Learning and Development

Extending Early Years Creative Activities Outdoors

  • Extending Early Years Creative Activities Outdoors

Taking arts and crafts activities outside can invigorate young children’s creativity, says Barbara Isaacs…

Most early years settings are well-organised when it comes to providing opportunities for spontaneous activities in the arts and crafts area. Many have established ‘art trolleys or shelves’ which give children opportunities to select resources and create their own works of art, be they collages, drawings, paintings, prints or cuttings. Alongside these paper-based activities, there are often opportunities to use playdough, modelling clay and boxes and other materials such as short pieces of wood to produce three dimensional constructions too. Much of the success of these activities depends on the quality of resources and on the adults’ attitude – in particular, their willingness to give young children the time and opportunity to explore what can be done. The key is to introduce techniques such as printing or marbling and then make them readily available for the children to use when they are ready and when they have time to experiment and to find out what can be achieved.

Some settings also provide for creative expression in the outdoor classroom – often encouraging large constructions and giving opportunities for painting using large brushes. There is no doubt children benefit from these resources. However, have you ever considered providing the same freedom of access to activities by offering an ‘outdoor art shelf’, with different resources such as twigs, leaves and petals, pebbles and other nature-given resources, which can be found in the garden, during walks in the local park and at forest school activities. These can enhance children’s sensory learning and extend your collage and construction resources.

This kind of outdoor provision may also encourage social skills and promote opportunities for children to make individual contributions to cooperative efforts. Why not create a tree mobile that can be decorated with a variety of hangings made by different children such as birds made of twigs, CD reflectors, rainbows made from see-through coloured plastic sheets, and bows and plaits created from ribbons and strips of fabric.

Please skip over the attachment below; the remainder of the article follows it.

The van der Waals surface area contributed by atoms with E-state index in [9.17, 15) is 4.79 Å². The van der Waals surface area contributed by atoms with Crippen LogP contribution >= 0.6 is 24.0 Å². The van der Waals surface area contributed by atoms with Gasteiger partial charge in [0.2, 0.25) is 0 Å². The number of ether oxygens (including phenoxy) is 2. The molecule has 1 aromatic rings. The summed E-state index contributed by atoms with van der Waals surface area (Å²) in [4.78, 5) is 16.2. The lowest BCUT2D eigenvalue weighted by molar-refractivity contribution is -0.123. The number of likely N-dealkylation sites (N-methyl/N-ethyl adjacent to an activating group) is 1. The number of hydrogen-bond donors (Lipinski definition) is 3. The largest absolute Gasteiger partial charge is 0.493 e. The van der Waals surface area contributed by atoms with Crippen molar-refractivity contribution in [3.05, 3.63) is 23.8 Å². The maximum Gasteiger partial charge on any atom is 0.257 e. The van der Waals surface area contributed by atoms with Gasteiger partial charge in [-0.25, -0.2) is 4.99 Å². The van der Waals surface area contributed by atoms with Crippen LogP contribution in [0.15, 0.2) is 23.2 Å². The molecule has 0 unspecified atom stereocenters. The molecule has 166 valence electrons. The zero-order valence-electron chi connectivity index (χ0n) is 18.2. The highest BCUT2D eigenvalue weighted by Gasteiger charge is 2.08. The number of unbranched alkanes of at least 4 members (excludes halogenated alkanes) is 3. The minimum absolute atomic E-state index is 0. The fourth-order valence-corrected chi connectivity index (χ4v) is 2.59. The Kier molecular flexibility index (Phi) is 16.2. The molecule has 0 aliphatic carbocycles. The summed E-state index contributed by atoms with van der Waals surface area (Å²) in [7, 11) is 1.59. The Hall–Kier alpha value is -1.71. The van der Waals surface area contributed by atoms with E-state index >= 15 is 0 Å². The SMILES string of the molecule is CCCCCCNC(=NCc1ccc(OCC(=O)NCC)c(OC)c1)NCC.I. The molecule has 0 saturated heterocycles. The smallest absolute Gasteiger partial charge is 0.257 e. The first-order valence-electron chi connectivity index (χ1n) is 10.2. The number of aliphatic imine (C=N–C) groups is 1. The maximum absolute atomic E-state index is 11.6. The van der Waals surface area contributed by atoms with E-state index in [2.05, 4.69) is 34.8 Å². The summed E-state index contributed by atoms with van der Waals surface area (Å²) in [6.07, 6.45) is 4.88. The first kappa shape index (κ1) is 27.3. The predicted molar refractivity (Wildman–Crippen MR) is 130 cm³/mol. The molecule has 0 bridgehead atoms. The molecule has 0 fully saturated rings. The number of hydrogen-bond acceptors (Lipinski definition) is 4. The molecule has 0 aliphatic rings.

Creative thinking

Elsewhere, why not use a large sheet of chicken wire (be careful to protect the edges as they can be very sharp), securely attached to the nursery fence, as a base for group weaving. Provide a basket with strips of fabric and ribbons, wools and coloured pipe cleaners, silver foil and strips of plastic sheeting. You could exchange these resources for natural weaving materials such as blades of grass, leaves, twigs and petals. Encourage large constructions using large hollow blocks (if your setting is lucky enough to have them) or substitute these with cardboard packing cases or plastic crates. Use the sandpit to create a sculpture with pebbles, shells and twigs available for possible adornment. Provide clay for making pots and animals.

Use the ground to make pictures with coloured chalk or large sheets of paper for footprints, handprints or, if you’re feeling brave on a hot day, a body print. The outdoor classroom offers opportunities for large-scale work and for leaving activities unfinished to be continued the next day.

Talking to children about their art projects, inside or outside, can be an interesting contribution to their creative process; however, here we need to tread cautiously – asking direct questions may pressurise children into giving answers. Expressing appreciation of colours, shapes and forms is a good way to begin such conversations. Some of the Reggio Emilia documentation provides a good guide to gaining a deeper understanding of adults’ role in contributing to children’s creativity.

Finally, having an artist in residence is another excellent way to stimulate children’s creativity, while giving them new ideas about the different techniques they can use. Remember, at all times it is important to celebrate each individual’s or group’s efforts; photographing the various contributors at work and so recording the steps and progress of their artistry is one way of doing this. Sharing the photographs with children will give practitioners further insight into children’s thinking. And parents will benefit from these pictorial records too, by gaining a fresh insight into their children’s creativity.

Barbara Isaacs is the academic director of Montessori Centre International.